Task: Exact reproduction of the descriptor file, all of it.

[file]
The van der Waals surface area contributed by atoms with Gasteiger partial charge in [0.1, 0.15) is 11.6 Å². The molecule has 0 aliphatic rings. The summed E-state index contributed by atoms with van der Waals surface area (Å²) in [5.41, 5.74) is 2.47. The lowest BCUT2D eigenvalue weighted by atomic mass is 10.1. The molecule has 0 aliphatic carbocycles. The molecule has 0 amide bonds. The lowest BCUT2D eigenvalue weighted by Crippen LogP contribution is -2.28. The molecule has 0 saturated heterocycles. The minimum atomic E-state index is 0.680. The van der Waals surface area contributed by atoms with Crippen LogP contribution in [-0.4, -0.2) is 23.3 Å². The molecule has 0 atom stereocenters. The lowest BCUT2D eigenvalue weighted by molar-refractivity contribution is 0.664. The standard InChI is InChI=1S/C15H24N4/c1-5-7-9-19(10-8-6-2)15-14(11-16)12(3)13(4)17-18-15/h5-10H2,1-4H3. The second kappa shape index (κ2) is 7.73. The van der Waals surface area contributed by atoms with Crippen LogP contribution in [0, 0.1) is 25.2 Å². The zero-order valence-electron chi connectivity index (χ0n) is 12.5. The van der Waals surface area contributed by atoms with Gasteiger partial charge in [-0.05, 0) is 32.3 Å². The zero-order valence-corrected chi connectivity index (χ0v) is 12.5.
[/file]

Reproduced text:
The van der Waals surface area contributed by atoms with Gasteiger partial charge in [0.1, 0.15) is 11.6 Å². The molecule has 0 aliphatic rings. The summed E-state index contributed by atoms with van der Waals surface area (Å²) in [5.41, 5.74) is 2.47. The lowest BCUT2D eigenvalue weighted by atomic mass is 10.1. The molecule has 0 aliphatic carbocycles. The molecule has 0 amide bonds. The lowest BCUT2D eigenvalue weighted by Crippen LogP contribution is -2.28. The molecule has 0 saturated heterocycles. The minimum atomic E-state index is 0.680. The van der Waals surface area contributed by atoms with Crippen LogP contribution in [-0.4, -0.2) is 23.3 Å². The molecule has 0 atom stereocenters. The lowest BCUT2D eigenvalue weighted by molar-refractivity contribution is 0.664. The standard InChI is InChI=1S/C15H24N4/c1-5-7-9-19(10-8-6-2)15-14(11-16)12(3)13(4)17-18-15/h5-10H2,1-4H3. The second kappa shape index (κ2) is 7.73. The van der Waals surface area contributed by atoms with Crippen LogP contribution in [0, 0.1) is 25.2 Å². The zero-order valence-electron chi connectivity index (χ0n) is 12.5. The van der Waals surface area contributed by atoms with Gasteiger partial charge in [-0.05, 0) is 32.3 Å². The zero-order valence-corrected chi connectivity index (χ0v) is 12.5.